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Sugar Lab buys back its tech to take 3D-printed foods mainstream • TechCrunch

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Original founder raises a sweet round at a $16M valuation, wants another stab at the market

The 3D printing world can print in concrete, plastic, metal and pretty much everything else that starts off gooey and turns solid after a while. That includes a bunch of different types of foods, as Sugar Lab demonstrates. The company was originally acquired by 3D Systems in 2013, but co-founders Kyle von Hasseln and Meagan Bozeman decided to reverse course. Together, they wrestled the company loose again from its corporate overlords and they are having another go at growing it — and the Currant 3D printer the company sells — by themselves.

The genesis for the company was von Hasseln’s sister’s birthday party, and an absence of regular cooking tools. He hacked an old 3D printer to print cupcake decorations, and he’s been on a mission to create unusual cakes and sweets ever since. The company describes what it does as a “digital bakery,” and much of the tech involved is there to make the printers food-safe — not typically a huge consideration for most 3D printing applications.

“I recognized straight away that 3D printing with extruded food paste was too slow and rudimentary for wide adoption in the culinary world. That realization led me to immediately pivot to another 3D printing engine where thin layers of dehydrated food powder are bound layer after layer by water jetted from a printhead — which allows for precise, fast, full-color 3D printing,” says von Hasseln. “That invention, now called the CURRANT 3D Printer, solves the fundamental problem in the 3D-printed food space: mass adoption.”

Weird and wonderful custom printed sugar cubes for the sweet, sweet win. Image Credits: Current 3D

The new company acquired the 3D printing tech back in May, and now the race is on to raise more money and bring the products to market.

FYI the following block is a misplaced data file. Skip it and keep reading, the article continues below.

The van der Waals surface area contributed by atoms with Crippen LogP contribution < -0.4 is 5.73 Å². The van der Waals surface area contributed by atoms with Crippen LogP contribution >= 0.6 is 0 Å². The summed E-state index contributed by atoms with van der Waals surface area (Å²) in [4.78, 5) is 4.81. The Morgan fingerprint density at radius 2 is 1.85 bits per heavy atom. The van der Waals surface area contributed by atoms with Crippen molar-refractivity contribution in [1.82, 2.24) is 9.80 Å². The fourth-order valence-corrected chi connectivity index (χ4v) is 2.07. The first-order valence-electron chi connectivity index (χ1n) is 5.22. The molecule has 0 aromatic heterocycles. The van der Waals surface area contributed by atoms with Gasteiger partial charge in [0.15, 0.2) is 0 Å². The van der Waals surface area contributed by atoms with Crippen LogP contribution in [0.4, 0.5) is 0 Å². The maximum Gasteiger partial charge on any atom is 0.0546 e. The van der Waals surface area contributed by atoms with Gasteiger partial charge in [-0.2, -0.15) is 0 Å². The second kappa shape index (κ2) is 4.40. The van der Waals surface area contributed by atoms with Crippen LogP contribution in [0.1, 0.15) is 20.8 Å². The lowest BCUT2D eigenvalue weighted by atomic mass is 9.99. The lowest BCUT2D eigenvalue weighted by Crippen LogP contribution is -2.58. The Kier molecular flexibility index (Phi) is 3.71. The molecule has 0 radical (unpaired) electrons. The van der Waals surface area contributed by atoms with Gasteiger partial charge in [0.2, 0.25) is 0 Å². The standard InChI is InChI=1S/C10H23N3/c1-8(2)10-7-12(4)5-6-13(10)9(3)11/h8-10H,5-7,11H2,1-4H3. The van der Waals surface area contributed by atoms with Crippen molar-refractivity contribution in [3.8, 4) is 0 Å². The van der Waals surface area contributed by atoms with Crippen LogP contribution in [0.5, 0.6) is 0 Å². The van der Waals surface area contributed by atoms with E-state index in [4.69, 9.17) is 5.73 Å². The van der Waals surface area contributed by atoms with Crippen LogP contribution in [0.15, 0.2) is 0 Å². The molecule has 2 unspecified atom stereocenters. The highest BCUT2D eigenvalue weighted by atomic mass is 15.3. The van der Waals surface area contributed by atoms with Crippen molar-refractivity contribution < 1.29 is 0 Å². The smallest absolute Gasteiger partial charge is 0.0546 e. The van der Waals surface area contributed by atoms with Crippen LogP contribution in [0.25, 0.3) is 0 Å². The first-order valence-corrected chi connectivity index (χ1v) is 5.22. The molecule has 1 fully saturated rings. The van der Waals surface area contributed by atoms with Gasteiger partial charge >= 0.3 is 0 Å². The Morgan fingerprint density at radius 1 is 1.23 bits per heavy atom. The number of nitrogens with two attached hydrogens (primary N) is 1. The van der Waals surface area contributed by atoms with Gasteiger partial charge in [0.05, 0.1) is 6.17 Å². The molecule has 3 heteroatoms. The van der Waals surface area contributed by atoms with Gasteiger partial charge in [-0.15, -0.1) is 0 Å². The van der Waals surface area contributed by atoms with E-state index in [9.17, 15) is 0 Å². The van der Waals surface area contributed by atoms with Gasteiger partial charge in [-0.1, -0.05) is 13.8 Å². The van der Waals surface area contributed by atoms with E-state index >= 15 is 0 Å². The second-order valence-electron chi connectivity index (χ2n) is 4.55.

The company claims its printers are able to 3D-print complex foods in full color, with the ability to scale the production for large batches of tasty treats. The printers can print a number of ingredients, including dehydrated fruits, vegetables, spices and plant proteins. The result is that the company has what appears to be the only NSF-certified commercial-scale 3D food printing solution.

“It may seem trivial, but our success is predicated on a simple design theory that every chef knows by heart — beautiful food is enticing, fun and engaging. And our 3D printer is best-in-class at creating beautiful food because we leverage all the promise of 3D design and 3D printing — color, precision and speed,” says von Hassln. “I am personally driven to make this new technology accessible to chefs everywhere. Chefs are artists at heart, and more than anyone they understand that well-designed food can create a completely new culinary experience.”

The company raised $5 million, most recently at a $16 million post-money valuation. The money is being used to take back full ownership of the tech and company, and spin up operations.

“After Kyle developed his culinary 3D printer, it was quickly acquired by 3D Systems, where he and I teamed up to create and run the Culinary Technology division that built the CURRANT 3D Printer from scratch. We left 3D Systems in 2019, backed by our investor group, to found our company and quickly became the largest purchaser of the 3D printing technology. When an opportunity to acquire the tech arose this year, we went back to our investor network, which was hugely supportive, and raised capital to wholly acquire the CURRANT 3D Printer platform,” explains Meagan Bozeman, COO at Currant 3D and Sugar Lab. “We’re extremely proud and grateful that the technology is back in the hands of its original inventors and champions. This has put us in complete control of our future; we’re 3D printing food faster than ever, expanding into a much larger commercial kitchen where we will manage a 20+ printer fleet for this next rapid growth chapter, and enabling others to build their own 3D production kitchens through the purchase of our printers and supplies.”

The company says its ultimate goal is to take 3D-printed food from novelty to “indispensable ubiquity”. That doesn’t mean replacing how existing, well-loved foods are made, but to give chefs new powers to experiment and make new types of food.

“Adoption of digital design and 3D printing is critically important for a more sustainable and secure food future,” claims von Hasseln. “If you can download a new 3D design into a regional 3D printing kitchen, and 3D-print onsite with local labor and ingredients, you can cut deeply into the inefficiencies of legacy food production that rely on trucking ingredients all over the country — both to and from factories.”

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